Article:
ERIC HASSELTINE: As soon as you get this down on paper and show this big plan for that area, Tassajara, for example, and you come in and say "okay, here's - there's going to be another 5,000 or 6,000 houses out here, people immediately completely disregard the fact that we're talking over 20 or 30 years. They just look at this huge mass of houses and say, "Oh, that's terrible. You know, they're going to ruin that whole area, and we can't possibly accommodate that."
SPENCER MICHELS: In fact, that's how the public reacted. Gerber and other county supervisors sided with the conservationists, forcing the developers to abandon their plans.
|Fight for Milpitas Hills.|
SPENCER MICHELS: In the fast-growing town of Milpitas, near San Jose, it was the voters who acted against developers. The issue was development of the hills adjacent to the town. A handful of luxury subdivisions were built there recently, and some landowners planned to develop more.
MARIA LEMERY: This I paid to have done -- worst piece on the whole campaign.
SPENCER MICHELS: Longtime homeowner Maria Lemery led a ballot initiative called Measure Z to create an urban growth boundary, a line at the base of the hills beyond which most new development would be forbidden.
MARIA LEMERY: Once you open it up, and the city approves developments and agrees to provide services, basically it's very growth- inducing, then there's another development, another development, and that's what you call sprawl.
SPENCER MICHELS: Lemery valued her view of the hills, and didn't want it ruined.
MARIA LEMERY: Why do people go off and do camping? Why do we go off into the woods? Why do we feel that need? It's just there. If we were to let the market forces prevail, we would not have beautiful open spaces.
SPENCER MICHELS: 55 percent of the voters approved Measure Z, and so the road separating the hills from the homes became the urban growth boundary. Still, there were plenty of unhappy homeowners, like Karen Serpa. Serpa says she had wanted to protect the open spaces as well, but thought it could be done without new regulation. Her family has owned 29 acres of the Milpitas Hills for two generations.
KAREN SERPA: The public in Milpitas is very, very centered on the fact that they like the hills. They go so far as saying "our hills." They are not their hills. I do not owe the public a view of my open hills. This is an issue, keep local control of our hills, vote no on Z. This was the basis of our campaign.
SPENCER MICHELS: Serpa led the opposition to Measure Z, which she said would prevent her from building homes for her three children on her own land. But she knew she was fighting against a popular cause.
KAREN SERPA: It gets votes, it gets votes. I understand the concern for the environmental community. I understand Vice President Gore's putting his money toward that. There are many areas that can be environmentally protected. I don't think it should ride on the back of individual citizens.
SPENCER MICHELS: And you think it's on your back?
KAREN SERPA: Absolutely.
SPENCER MICHELS: Developer Tom Koch, who builds homes throughout the Bay Area, says anti-growth initiatives are unrealistic.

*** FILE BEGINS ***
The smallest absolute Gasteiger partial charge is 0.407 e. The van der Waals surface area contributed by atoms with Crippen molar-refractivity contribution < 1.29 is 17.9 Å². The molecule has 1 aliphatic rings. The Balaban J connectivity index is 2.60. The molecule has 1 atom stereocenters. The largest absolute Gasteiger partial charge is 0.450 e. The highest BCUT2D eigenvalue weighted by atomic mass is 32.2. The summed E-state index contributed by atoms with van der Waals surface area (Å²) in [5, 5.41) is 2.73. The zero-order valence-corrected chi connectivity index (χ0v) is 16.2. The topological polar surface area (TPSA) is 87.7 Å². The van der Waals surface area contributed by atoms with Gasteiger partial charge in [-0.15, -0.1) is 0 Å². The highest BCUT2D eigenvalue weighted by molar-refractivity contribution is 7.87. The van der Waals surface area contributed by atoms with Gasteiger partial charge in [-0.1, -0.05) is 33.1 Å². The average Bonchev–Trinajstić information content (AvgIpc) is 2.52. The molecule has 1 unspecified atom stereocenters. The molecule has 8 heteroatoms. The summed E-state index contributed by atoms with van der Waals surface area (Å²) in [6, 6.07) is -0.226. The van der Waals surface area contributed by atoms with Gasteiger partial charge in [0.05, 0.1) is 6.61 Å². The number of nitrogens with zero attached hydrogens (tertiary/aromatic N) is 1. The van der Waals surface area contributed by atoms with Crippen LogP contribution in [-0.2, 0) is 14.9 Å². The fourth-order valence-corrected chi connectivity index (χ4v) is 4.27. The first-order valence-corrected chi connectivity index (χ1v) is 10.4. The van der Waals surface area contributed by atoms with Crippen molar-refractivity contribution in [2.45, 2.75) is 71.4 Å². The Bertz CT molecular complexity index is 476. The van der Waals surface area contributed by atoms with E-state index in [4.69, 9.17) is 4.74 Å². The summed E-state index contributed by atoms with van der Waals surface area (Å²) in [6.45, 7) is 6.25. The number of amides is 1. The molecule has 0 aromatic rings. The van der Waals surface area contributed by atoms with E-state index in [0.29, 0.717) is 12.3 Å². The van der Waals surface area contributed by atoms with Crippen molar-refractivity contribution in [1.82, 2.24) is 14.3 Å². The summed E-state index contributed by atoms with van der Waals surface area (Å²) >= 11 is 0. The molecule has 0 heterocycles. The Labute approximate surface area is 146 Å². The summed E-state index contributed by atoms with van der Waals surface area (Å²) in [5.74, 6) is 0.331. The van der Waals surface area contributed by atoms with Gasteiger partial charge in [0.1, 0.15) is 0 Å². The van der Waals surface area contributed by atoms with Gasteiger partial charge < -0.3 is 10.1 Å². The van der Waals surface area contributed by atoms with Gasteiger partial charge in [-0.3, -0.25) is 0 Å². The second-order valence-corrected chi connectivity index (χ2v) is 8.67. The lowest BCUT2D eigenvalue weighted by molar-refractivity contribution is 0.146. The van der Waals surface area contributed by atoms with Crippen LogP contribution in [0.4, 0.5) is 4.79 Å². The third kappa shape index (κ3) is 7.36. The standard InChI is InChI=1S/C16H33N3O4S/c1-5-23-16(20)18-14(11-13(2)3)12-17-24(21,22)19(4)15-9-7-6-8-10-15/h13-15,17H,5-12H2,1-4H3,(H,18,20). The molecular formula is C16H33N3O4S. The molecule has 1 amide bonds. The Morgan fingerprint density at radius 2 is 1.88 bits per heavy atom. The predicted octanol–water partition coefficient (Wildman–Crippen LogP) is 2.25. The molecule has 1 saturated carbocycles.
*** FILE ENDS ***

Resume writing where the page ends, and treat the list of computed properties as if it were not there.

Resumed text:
TOM KOCH: We're talking about our children and where they're going to live, and that's the real issue that the Bay Area faces. Our projections are the state will have 48 million people by the year 2020. We currently have 33 ½ million people. I know of no policy, no directive that would change that in the least. So we need housing at all levels, at all income levels, in all locations. That's what needs to happen for California to be able to handle this challenge.
|A better way?|
SPENCER MICHELS: No one disputes that, but slow-growth advocates say citizen action and planning can reverse the outward sprawl of suburbs and revitalize cities. They point to Portland, Oregon, which 20 years ago adopted an urban growth boundary. The city pioneered what planners call smart growth, a policy encouraging redevelopment downtown and in older suburbs; building homes close to public transit; and filling in empty or abandoned urban sites. Those measures can entice people back into cities, argues Richard Moe of the National Trust for Historic Preservation.
RICHARD MOE: We're not saying that everybody should live in cities. What we're saying is that people should have choices. People who want to live in the suburbs should live in the suburbs, but they should do it in a community that is rationally planned, and you don't have to drive everywhere. So that you could walk to school.
SPENCER MICHELS: But that kind of planning equals social engineering, according to Peter Gordon, economist at the University of Southern California.
PETER GORDON: The idea that there is a higher intelligence down at the county board of supervisors who can predict the future and say that we will ordain how this land ought to be best used, that attitude causes me to worry.
SPENCER MICHELS: Gordon says market forces-- the home-buying public-- should determine what gets built where.
PETER GORDON: People are making these choices with their eyes open and people aren't being stupid. They are saying, all things considered, this is where the schools are better, this is where the taxes are lower, this is where I get me bang for the buck, and this is where I get more open space, meaning a bigger back yard.
SPENCER MICHELS: The debate over sprawl-- whether it's inevitable , whether it can be curtailed, whether it's even a problem-- moves to Washington this year, as Congress takes up the administration's proposals to ease traffic, preserve open space, and promote smart growth.